As stated above, this is a key matter in terms of the individual finding his or her own direction and freedom.  If the therapist’s idea of “the way it ought to be”, or of “normalcy” is injected, the client will stay stuck in an infantile position, depending on the psychotherapist to think and feel for him or her.  But what’s important, as Jung indicates, is what a person learns and acquires for him- or herself, through a process of discovery aided by the psychotherapist.

In our supposedly free and democratic world, much pressure is still placed on many individuals to comply, and to please others.  That’s why the next point is so important.

Taking Hold of Real Life

The goal of all good psychotherapy, including Jungian analysis, is for clients to firmly take hold of their own real lives, through:

  • acknowledging my own real thoughts & feelings, and distinguishing them from how others might want me to think & feel;
  • recognizing my own freedom to choose, and acting upon it; and,
  • acknowledging the parts of myself that I have hitherto been unable to acknowledge.

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In Fall: Help with Anxiety & Individuation, 3

September 3rd, 2012 · Anxiety, help with anxiety, Individuation

As I’ve suggested earlier in this series, needing help with anxiety, and feeling the call of individuation may both be our experiences in the “September rush”.

help with anxiety

The busy-ness of this season can make it hard to find time to reflect on very much at all.  Yet, there may be some very profound things that we need to consider, as we try to open up the meaning of this time of year for ourselves.

Beginning September: Four Reflections

1. Life is Beckoning

We feel it all around us, as September begins.  The surge of renewed life as the Fall season commences.

We see it in our collective life, as kids go back to school, adults go back to university and college, and all manner of Fall activities start up again.  Everything urges us to jump into collective life.  But what about getting into our own, unique individual lives?

What is real life, for me?

2. The Gift Inside the Anxiety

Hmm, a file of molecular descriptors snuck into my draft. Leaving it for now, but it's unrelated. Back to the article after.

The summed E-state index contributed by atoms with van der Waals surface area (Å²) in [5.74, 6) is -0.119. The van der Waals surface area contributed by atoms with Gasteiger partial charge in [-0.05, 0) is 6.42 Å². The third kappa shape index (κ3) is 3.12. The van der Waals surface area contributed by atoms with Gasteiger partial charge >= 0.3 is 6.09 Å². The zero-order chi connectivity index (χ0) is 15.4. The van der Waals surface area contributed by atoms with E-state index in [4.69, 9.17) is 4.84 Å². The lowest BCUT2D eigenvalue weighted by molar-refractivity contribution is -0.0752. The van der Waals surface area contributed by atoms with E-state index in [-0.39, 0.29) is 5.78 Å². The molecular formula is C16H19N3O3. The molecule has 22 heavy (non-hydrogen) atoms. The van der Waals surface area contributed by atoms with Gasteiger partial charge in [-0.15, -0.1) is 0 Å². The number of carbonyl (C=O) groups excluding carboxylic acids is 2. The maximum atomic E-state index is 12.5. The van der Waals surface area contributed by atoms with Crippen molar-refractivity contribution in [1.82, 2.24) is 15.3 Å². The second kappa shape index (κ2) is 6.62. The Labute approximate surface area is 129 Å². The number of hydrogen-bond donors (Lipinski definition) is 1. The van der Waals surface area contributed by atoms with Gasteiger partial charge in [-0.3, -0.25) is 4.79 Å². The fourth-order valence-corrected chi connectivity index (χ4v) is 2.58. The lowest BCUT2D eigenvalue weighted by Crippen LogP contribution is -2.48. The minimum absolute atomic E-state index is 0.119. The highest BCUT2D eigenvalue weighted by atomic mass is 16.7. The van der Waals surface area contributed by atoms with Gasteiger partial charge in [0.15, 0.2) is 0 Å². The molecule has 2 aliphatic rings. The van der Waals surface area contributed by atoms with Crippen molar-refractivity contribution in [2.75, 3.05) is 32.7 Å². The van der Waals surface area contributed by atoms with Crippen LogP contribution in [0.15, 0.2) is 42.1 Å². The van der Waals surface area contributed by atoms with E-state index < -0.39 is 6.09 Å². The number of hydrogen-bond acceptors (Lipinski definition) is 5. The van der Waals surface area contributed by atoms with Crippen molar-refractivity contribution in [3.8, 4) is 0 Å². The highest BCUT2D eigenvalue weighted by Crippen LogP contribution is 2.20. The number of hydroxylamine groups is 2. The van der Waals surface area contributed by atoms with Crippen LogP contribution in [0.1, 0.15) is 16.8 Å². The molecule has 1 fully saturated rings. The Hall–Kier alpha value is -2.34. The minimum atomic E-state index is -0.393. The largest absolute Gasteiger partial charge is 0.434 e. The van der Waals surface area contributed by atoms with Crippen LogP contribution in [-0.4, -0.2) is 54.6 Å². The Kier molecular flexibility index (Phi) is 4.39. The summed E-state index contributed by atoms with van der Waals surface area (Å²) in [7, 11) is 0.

Real anxiety is often associated with this time.  If I do need help with anxiety now, it may be important to ask — what does it mean?  What might I not want to face?  Is it tied to fear about the future, and possible mistrust of myself, or of life?  Or possibly to repressed feelings or yearnings?

Life’s energy often gets tied up in anxiety, rather than poured into those parts of our lives that need to be lived out.

What would it be like to give some unacknowledged part of yourself real, concrete life?

3. “Why be Happy When You Could be Normal?”…

…is the ironic title of Jeannette Winterson’s autobiography.  It’s an actual remark made by her adoptive mother, a woman of very narrowly conservative religious views, when Jeanette declared herself on certain key lifestyle issues.  It leads all of us ask where we have sacrificed happiness and meaning in our lives for the sake of being “normal”.

Might that need to change, for the sake of our psychological well-being?

4. The Divine Child

At this time, much gets stirred by the changes we experience.  We’re powerfully aware of the vulnerability of our children, their seeming fragility.  Yet we lose sight of youth’s resilience and adaptability, captured in the symbolism of the divine child.  Throughout the world we find the myth of a child born, seemingly fragile and “at risk”, who, despite the terrifying array of opposing forces, prevails.  So it is with the new life appearing in our children, and — dare we say it? — striving to appear in the lives of their parents.

Next post in Fall, Anxiety & Individuation Series